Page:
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An American in Texas indie film


Directed by Anthony Pedone

Written by Anthony Pedone and Stephen Floyd

Starring James Paxton, Charlotte Best, Sam Dillon, J. R. Villarreal, Tony Cavalero

Indie Film Review by Chris Olson

A ferocious and unrelenting coming-of-age film from writers Anthony Pedone and Stephen Floyd, An American in Texas takes its audience back to 1990, where life felt just as f*cked up as it does in 2017.

Tracking the unbreakable brotherhood of four teenage boys, who, along with being bandmates, share a more fundamental connection that manifests itself as a pure rage at the world around them. Playing angst-riddled grunge and punk, dropping acid, and gatecrashing local parties are some of the more socially acceptable endeavours they partake in. At the other end of their behavioural spectrum concerns a trunk full of animal masks, a collection of axes and a number of empty houses they decide to take out their frustrations on using violent vandalism. With the introduction of White Collar love interest Kara (Charlotte Best), the group's chaos and imminent adulthood leaves them completely vulnerable for what ensues.

Rarely does a film grab you by the balls and refuses to yield until its conclusion, but An American in Texas did just this to me and I'm still feeling the sting. It was an absolute adrenaline rush of a movie that captured something pure about the "cusp of manhood" experience, right down to the boiling fury that we all feel at one point whereby we want to tear something down and leave nothing in its place.

James Paxton brilliantly performs as Chad, lead singer and the boyfriend to Kara. His infrequent moments of romance are dangerously outweighed by his burning desire to get the hell out of his home town and make it as a musician. Sam Dillon is superb as the slightly unhinged Zac, a would be medic whose penchant for fireworks and narcotics is one of the many fantastic elements that make up this film. J. R. Villarreal plays Paul with a outstanding depth, a character consumed by his disillusionment with the state of the world. And Tony Cavalero as Billy is something you need to see to believe, but know that it is a phenomenal performance.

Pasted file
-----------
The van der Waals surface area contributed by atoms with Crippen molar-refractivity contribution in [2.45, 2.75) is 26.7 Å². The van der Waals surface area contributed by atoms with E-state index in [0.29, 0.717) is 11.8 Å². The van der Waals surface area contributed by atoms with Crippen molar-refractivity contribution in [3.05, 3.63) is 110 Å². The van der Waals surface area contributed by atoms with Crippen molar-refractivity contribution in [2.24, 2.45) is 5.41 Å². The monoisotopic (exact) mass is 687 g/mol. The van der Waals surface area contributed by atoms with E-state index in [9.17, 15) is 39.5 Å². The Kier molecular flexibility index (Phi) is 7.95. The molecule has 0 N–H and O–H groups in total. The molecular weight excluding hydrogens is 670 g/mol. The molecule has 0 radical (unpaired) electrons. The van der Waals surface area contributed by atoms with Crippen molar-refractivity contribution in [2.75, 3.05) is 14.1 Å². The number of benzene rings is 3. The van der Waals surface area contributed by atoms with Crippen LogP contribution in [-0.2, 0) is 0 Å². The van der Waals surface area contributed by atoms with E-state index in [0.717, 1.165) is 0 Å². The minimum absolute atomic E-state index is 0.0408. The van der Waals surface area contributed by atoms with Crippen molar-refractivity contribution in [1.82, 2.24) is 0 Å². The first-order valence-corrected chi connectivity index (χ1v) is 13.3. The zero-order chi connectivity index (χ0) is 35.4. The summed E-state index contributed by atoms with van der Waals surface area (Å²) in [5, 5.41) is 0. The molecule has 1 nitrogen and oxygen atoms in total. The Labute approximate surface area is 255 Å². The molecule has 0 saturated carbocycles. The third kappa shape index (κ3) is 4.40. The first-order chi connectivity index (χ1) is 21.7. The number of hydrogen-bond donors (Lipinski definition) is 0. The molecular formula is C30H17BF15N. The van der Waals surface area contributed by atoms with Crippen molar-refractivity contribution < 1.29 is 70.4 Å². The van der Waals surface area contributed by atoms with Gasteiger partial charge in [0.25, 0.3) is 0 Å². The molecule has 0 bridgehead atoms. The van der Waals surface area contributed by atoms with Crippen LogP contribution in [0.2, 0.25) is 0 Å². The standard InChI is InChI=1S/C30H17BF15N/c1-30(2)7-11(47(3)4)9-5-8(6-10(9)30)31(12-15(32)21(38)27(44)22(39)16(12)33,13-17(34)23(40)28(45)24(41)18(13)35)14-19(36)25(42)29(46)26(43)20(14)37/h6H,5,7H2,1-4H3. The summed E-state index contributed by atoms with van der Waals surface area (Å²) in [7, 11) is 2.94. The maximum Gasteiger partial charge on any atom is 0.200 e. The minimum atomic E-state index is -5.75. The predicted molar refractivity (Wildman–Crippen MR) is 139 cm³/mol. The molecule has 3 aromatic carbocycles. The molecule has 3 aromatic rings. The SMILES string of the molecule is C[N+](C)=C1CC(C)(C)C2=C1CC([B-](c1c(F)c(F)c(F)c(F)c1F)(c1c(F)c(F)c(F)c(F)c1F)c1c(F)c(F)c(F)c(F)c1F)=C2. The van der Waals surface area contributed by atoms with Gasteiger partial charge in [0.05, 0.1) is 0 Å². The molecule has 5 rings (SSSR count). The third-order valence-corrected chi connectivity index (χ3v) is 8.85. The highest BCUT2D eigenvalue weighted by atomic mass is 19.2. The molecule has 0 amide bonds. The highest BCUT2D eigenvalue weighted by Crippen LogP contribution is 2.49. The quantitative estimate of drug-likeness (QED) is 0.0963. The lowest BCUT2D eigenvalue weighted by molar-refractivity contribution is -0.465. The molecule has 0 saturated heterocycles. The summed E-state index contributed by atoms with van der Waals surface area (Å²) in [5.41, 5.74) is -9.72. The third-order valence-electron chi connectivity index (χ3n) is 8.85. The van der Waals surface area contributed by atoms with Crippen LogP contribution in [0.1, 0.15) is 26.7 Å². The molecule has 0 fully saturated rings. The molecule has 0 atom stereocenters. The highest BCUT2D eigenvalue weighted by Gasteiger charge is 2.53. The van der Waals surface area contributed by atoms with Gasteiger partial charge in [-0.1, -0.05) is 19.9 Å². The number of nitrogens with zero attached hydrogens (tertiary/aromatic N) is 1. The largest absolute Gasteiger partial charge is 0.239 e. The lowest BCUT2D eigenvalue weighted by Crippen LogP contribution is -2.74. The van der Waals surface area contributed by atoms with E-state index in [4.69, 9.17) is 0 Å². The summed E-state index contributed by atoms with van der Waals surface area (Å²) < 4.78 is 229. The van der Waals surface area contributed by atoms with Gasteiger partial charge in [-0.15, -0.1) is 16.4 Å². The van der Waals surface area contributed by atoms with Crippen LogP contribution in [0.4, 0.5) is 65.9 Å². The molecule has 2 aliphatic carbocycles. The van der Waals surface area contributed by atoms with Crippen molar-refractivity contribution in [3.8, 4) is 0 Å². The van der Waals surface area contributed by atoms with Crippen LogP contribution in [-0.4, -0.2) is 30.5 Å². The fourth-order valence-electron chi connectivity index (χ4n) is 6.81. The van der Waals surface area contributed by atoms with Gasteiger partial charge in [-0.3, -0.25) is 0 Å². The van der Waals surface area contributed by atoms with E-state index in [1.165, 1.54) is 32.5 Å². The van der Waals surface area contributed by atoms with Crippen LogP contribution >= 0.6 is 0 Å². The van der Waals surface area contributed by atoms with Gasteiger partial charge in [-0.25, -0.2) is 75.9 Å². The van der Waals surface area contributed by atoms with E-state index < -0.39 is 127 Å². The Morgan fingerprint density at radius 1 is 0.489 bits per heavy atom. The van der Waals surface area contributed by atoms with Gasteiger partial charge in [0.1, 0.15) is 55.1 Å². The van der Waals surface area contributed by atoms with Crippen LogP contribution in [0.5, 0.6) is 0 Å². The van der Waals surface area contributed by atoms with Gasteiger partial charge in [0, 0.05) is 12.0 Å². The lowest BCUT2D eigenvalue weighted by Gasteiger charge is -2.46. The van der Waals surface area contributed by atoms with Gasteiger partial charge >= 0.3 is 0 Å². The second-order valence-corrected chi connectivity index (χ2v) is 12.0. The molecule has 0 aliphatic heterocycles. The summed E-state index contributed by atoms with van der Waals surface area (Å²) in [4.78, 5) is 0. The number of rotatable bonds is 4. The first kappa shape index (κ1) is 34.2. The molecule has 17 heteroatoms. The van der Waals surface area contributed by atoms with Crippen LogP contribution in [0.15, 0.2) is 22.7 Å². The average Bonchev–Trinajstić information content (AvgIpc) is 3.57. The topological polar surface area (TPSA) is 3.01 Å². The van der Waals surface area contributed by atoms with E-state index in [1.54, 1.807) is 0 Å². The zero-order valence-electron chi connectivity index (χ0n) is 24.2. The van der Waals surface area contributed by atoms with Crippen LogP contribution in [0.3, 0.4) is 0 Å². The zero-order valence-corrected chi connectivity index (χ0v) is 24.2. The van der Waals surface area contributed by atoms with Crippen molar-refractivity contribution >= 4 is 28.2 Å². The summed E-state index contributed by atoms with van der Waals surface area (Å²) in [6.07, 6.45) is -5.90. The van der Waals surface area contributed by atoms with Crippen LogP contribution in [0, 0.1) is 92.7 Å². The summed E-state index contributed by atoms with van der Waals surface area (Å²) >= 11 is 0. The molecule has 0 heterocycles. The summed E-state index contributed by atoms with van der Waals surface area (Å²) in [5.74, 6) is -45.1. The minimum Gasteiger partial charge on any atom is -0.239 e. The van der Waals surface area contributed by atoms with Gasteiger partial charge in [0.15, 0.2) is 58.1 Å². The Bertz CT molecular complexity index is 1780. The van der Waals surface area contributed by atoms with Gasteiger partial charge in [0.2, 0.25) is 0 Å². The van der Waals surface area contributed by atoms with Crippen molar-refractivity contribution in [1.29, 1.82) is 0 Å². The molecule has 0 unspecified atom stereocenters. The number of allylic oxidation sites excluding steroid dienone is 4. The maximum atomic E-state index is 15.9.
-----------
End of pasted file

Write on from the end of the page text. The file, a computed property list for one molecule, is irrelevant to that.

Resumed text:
What was so impressive about the film was the masterful balance of so much noise and emotion, against a poignant political backdrop (the Gulf War) whereby American society was about to enter a notoriously divided sense of self, and views on the country's behaviour and values started to reveal themselves culturally. One particularly affecting scene involved a war veteran speaking to Billy and telling him not to believe everything they say about serving God and country. There is also a strong thread regarding consumerism and capitalism, and the town's looming plastic bag factory is a nightmarish presence for our protagonists.

The sound design and music in An American in Texas must be commended. It is a tour de force of broiling passion that suffocates the visuals when necessary, which is an immense achievement and the perfect accompaniment for a story depicting the experience of being a teenage boy angry at the world. Music is such a vital part of this film for so many reasons, and the audience are able to experience the visceral expression that is behind the artistry.

One of the best films indie films of the year, An American in Texas is a much needed journey of raging against the machine that is as topical as it is furious.


Watch the official Movie Trailer below...



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